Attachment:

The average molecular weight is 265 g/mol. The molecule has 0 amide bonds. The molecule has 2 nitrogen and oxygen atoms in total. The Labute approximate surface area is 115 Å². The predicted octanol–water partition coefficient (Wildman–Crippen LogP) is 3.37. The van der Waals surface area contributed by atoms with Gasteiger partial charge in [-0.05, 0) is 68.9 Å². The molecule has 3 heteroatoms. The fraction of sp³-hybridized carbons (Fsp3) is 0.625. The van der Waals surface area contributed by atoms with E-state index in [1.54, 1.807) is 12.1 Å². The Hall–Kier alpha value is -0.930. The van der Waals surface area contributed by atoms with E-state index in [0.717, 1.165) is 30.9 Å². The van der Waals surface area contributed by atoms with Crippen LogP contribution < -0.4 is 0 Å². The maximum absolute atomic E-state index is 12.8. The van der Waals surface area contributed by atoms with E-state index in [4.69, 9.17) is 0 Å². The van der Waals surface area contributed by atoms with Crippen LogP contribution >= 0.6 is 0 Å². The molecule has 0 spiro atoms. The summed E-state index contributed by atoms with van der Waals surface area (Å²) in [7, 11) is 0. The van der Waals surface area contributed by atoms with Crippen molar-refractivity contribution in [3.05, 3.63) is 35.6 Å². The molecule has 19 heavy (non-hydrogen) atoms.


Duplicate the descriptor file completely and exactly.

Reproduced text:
The average molecular weight is 265 g/mol. The molecule has 0 amide bonds. The molecule has 2 nitrogen and oxygen atoms in total. The Labute approximate surface area is 115 Å². The predicted octanol–water partition coefficient (Wildman–Crippen LogP) is 3.37. The van der Waals surface area contributed by atoms with Gasteiger partial charge in [-0.05, 0) is 68.9 Å². The molecule has 3 heteroatoms. The fraction of sp³-hybridized carbons (Fsp3) is 0.625. The van der Waals surface area contributed by atoms with E-state index in [1.54, 1.807) is 12.1 Å². The Hall–Kier alpha value is -0.930. The van der Waals surface area contributed by atoms with E-state index in [0.717, 1.165) is 30.9 Å². The van der Waals surface area contributed by atoms with Crippen LogP contribution < -0.4 is 0 Å². The maximum absolute atomic E-state index is 12.8. The van der Waals surface area contributed by atoms with E-state index in [4.69, 9.17) is 0 Å². The van der Waals surface area contributed by atoms with Crippen LogP contribution >= 0.6 is 0 Å². The molecule has 0 spiro atoms. The summed E-state index contributed by atoms with van der Waals surface area (Å²) in [7, 11) is 0. The van der Waals surface area contributed by atoms with Crippen molar-refractivity contribution in [3.05, 3.63) is 35.6 Å². The molecule has 19 heavy (non-hydrogen) atoms.